Please use this identifier to cite or link to this item: http://hdl.handle.net/2381/30577
Title: Influences on ethics in news production : the socio-cultural and political influences on the mass media in Malaysia
Authors: Shaari, Halimahton.
Award date: 1997
Presented at: University of Leicester
Abstract: The thesis examines the approaches to the study of ethics in journalism, with emphasis on the concept of ethics as defined and practised in the socio-cultural and political context of Malaysia. The media environment with its social and cultural sensitivities provides an insight into the journalistic practices in the process of news production. Studies on media ethics have long been dominated by the moral-philosophical perspective which views ethics as a personal choice and decision. This viewpoint is relevant in the Western libertarian media system where personal freedom is a right taken for granted. However, it is too narrow to throw light on the influences on ethics in other media structures. In these media systems, other socio-cultural and political factors intertwine to influence the ethical conduct of news workers. The thesis contends that the practices of ethics in the Malaysian media extend beyond organisational norms and media professionalism as defined by the West.;The data for the study was collected by analysing three case studies covered in two mainstream newspapers in Malaysia, the New Straits Times and Utusan Malaysia; newsroom observations and interviews with the Group Editors, editors and journalists of the said newspapers. The data leads to an examination of the political and social context that is unique to Malaysia which plays a significant role in influencing the ethical conduct of news workers. The study draws on the political economy approach, the cultural studies perspective and the social organisation of news as the framework to examine the internal and external factors that influence ethical decision-making in news production. The routines and practices of these media organisations are examined to gauge how they are affected by the political/government elite which sometimes wields more power than any other factor to influence media output.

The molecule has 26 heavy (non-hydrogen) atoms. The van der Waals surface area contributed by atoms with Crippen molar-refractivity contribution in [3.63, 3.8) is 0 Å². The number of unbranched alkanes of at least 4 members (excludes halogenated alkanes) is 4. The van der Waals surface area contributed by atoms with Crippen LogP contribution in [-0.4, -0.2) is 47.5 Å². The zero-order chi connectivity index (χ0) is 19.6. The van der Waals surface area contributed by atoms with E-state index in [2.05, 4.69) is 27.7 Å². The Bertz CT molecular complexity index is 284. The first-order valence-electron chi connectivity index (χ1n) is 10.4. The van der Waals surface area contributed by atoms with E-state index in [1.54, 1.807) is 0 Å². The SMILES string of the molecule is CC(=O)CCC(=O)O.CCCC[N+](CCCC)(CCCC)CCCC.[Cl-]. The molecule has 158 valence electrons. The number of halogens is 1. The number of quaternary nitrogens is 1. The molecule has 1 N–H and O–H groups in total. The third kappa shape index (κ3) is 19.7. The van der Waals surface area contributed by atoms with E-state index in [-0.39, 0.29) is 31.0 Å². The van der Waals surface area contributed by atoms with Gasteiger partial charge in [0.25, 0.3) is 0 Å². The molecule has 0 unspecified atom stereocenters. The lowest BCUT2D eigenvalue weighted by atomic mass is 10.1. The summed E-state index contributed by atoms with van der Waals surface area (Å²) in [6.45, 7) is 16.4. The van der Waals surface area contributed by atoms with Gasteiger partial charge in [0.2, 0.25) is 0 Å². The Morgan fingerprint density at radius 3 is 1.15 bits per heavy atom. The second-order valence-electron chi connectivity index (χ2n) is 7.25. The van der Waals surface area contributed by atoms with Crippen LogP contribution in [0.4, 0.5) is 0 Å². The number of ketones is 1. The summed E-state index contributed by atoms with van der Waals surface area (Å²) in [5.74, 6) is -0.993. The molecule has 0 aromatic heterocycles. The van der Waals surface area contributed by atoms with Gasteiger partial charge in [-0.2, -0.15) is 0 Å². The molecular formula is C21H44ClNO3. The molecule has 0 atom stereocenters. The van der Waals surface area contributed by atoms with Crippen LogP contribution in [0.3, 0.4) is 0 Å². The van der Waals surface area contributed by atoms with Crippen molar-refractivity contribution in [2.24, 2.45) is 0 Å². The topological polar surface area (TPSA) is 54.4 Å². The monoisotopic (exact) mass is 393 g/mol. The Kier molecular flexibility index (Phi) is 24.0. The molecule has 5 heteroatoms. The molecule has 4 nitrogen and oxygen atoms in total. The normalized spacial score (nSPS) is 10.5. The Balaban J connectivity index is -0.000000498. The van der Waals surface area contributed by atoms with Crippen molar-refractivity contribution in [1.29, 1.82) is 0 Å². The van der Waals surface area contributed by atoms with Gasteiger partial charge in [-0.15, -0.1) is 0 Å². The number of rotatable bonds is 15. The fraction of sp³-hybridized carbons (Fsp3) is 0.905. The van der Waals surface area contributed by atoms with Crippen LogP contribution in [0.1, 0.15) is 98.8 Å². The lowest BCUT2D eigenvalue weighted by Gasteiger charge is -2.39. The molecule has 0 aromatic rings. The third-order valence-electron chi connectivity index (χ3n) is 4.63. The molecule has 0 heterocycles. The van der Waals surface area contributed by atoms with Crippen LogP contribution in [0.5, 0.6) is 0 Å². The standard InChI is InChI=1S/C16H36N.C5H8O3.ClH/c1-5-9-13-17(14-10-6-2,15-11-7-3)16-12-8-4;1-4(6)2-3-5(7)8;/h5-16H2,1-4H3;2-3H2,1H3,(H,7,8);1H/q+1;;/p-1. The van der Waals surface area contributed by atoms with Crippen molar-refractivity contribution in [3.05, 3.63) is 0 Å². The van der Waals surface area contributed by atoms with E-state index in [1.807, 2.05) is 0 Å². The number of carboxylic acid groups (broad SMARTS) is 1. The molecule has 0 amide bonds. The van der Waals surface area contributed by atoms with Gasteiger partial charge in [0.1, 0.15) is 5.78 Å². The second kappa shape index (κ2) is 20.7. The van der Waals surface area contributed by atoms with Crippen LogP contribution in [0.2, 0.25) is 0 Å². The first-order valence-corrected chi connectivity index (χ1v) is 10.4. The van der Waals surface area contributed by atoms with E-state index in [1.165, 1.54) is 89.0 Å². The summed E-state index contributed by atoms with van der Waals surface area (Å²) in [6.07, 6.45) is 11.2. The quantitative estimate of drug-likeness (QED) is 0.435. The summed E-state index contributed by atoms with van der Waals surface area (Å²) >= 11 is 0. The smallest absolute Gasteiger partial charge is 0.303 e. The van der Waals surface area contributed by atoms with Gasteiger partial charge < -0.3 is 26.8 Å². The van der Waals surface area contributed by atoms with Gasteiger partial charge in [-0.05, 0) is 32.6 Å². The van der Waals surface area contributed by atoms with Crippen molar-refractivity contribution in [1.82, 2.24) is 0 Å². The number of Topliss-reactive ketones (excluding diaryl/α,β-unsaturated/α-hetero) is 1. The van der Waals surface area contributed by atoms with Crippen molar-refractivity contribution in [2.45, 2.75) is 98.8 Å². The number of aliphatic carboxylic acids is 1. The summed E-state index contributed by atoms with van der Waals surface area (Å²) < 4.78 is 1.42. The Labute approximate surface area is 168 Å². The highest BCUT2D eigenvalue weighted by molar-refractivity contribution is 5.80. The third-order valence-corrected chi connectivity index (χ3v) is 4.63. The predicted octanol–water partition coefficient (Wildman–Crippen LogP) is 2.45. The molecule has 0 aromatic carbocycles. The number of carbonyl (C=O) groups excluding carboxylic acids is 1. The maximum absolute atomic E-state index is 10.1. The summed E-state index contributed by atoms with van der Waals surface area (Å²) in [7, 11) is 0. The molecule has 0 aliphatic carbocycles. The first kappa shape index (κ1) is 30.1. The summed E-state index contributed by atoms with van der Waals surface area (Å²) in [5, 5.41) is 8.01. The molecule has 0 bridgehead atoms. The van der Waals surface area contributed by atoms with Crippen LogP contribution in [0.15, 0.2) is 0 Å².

Links: http://hdl.handle.net/2381/30577
Type: Thesis
Level: Doctoral
Qualification: PhD
Rights: Copyright © the author. All rights reserved.
Appears in Collections:Theses, Dept. of Media and Communication
Leicester Theses

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